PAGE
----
Natuurpunt protests extension of convent in National Park
The nature conservancy organisation Natuurpunt is considering legal action to stop an extension to a convent that it says was illegally built in the first place in the Hoge Kempen National Park
The convent (pictured) was built in 1993, following the will and testament of King Boudewijn, on a parcel of privately owned land that is now within the Hoge Kempen National Park. The area officially became a national park in 2006. The convent is occupied by an order of Carthusian nuns.
A building permit issued for the convent was twice suspended by the Council of State, in 1999 and in 2009. Two years ago, the bishopric of Hasselt, the order of nuns and a foundation then administered by the late Queen Fabiola – the widow of Boudewijn – began a procedure to have the construction regularised, followed by a substantial extension to the complex to create more capacity.
The approval of the environmental permit is the latest step in that procedure. The environmental impact report states that the convent has no negative effect on soil, flora or fauna; there is a minor effect on deforestation, it said, but nothing that cannot be compensated by planting elsewhere. The next step, a planning report, can now go ahead.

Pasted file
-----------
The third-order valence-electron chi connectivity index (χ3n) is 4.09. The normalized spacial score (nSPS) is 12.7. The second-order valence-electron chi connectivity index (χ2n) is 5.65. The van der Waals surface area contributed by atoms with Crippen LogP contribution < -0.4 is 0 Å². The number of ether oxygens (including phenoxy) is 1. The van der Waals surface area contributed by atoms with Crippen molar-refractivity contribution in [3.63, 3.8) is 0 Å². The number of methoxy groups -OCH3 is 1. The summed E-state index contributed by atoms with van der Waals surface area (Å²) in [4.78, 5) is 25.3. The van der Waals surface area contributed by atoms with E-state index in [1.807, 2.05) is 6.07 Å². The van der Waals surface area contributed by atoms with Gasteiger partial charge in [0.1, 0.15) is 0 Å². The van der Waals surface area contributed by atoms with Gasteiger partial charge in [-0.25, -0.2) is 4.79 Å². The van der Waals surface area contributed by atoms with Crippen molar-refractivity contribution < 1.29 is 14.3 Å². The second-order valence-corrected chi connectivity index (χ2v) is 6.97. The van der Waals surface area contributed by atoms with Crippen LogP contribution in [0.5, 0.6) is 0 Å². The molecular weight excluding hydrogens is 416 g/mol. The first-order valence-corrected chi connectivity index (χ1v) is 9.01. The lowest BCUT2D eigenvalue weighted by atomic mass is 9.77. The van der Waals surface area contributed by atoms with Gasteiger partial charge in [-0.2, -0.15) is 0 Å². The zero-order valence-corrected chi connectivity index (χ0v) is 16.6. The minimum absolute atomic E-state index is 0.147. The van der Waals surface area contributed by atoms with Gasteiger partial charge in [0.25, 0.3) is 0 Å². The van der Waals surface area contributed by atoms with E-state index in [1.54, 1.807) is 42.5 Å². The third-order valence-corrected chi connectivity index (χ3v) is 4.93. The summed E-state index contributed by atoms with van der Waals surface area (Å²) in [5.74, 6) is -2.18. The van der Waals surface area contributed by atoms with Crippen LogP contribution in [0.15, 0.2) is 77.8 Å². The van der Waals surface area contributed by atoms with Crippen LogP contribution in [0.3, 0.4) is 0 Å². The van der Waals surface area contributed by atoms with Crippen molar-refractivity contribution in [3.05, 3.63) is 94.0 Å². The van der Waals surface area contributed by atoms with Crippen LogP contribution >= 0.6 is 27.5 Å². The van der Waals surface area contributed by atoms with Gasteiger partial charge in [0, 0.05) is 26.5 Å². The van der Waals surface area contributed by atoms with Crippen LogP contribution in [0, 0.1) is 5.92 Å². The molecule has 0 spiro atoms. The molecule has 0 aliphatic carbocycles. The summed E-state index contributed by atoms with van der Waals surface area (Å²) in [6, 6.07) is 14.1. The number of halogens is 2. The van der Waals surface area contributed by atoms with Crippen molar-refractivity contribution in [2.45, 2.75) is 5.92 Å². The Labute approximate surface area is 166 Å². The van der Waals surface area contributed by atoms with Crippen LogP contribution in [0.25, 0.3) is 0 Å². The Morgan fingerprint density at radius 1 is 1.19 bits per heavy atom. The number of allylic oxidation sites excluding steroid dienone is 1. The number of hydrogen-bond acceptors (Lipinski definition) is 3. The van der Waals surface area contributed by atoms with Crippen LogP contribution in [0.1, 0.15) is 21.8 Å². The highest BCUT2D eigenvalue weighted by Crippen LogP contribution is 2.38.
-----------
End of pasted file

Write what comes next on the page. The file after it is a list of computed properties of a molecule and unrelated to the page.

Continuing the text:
“We continue to oppose the complex,” commented Jos Ramaekers of Natuurpunt. “We still have to study the details of the report before taking a position, but we cannot exclude further legal steps. A fig-leaf solution for the existing building is one thing, but causing even more damage cannot be tolerated. This is a flagrant example of the deterioration of nature. Some people in Belgium are more equal than others.”
Photo courtesy Het Belang van Limburg
Hoge Kempen National Park
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